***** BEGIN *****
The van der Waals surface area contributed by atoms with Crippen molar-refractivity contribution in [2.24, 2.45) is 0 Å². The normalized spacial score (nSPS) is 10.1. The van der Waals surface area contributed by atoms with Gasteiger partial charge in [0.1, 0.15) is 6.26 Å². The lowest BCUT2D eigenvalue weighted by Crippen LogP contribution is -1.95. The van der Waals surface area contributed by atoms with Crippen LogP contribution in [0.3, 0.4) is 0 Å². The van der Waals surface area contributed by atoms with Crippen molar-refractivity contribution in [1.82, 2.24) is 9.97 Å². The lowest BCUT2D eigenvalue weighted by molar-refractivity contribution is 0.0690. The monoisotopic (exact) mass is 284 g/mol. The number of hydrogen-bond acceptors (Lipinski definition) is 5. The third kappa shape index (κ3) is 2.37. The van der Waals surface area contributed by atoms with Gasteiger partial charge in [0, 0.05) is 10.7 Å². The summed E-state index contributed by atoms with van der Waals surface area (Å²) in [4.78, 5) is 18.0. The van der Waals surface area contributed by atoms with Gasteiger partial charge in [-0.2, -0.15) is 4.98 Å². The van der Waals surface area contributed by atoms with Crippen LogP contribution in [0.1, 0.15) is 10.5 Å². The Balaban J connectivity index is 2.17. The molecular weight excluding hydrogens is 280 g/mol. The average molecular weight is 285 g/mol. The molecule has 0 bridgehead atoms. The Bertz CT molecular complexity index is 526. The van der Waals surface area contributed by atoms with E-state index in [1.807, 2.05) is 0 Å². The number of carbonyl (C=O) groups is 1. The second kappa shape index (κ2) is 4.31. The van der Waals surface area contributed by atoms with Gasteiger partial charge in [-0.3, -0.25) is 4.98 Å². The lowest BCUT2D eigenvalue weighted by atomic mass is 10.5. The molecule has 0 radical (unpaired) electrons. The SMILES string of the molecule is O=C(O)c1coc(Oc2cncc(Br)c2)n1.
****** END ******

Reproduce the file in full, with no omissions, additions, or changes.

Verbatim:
The van der Waals surface area contributed by atoms with Crippen molar-refractivity contribution in [2.24, 2.45) is 0 Å². The normalized spacial score (nSPS) is 10.1. The van der Waals surface area contributed by atoms with Gasteiger partial charge in [0.1, 0.15) is 6.26 Å². The lowest BCUT2D eigenvalue weighted by Crippen LogP contribution is -1.95. The van der Waals surface area contributed by atoms with Crippen LogP contribution in [0.3, 0.4) is 0 Å². The van der Waals surface area contributed by atoms with Crippen molar-refractivity contribution in [1.82, 2.24) is 9.97 Å². The lowest BCUT2D eigenvalue weighted by molar-refractivity contribution is 0.0690. The monoisotopic (exact) mass is 284 g/mol. The number of hydrogen-bond acceptors (Lipinski definition) is 5. The third kappa shape index (κ3) is 2.37. The van der Waals surface area contributed by atoms with Gasteiger partial charge in [0, 0.05) is 10.7 Å². The summed E-state index contributed by atoms with van der Waals surface area (Å²) in [4.78, 5) is 18.0. The van der Waals surface area contributed by atoms with Gasteiger partial charge in [-0.2, -0.15) is 4.98 Å². The van der Waals surface area contributed by atoms with Crippen LogP contribution in [0.1, 0.15) is 10.5 Å². The Balaban J connectivity index is 2.17. The molecular weight excluding hydrogens is 280 g/mol. The average molecular weight is 285 g/mol. The molecule has 0 bridgehead atoms. The Bertz CT molecular complexity index is 526. The van der Waals surface area contributed by atoms with E-state index in [1.807, 2.05) is 0 Å². The number of carbonyl (C=O) groups is 1. The second kappa shape index (κ2) is 4.31. The van der Waals surface area contributed by atoms with Gasteiger partial charge in [-0.3, -0.25) is 4.98 Å². The lowest BCUT2D eigenvalue weighted by atomic mass is 10.5. The molecule has 0 radical (unpaired) electrons. The SMILES string of the molecule is O=C(O)c1coc(Oc2cncc(Br)c2)n1.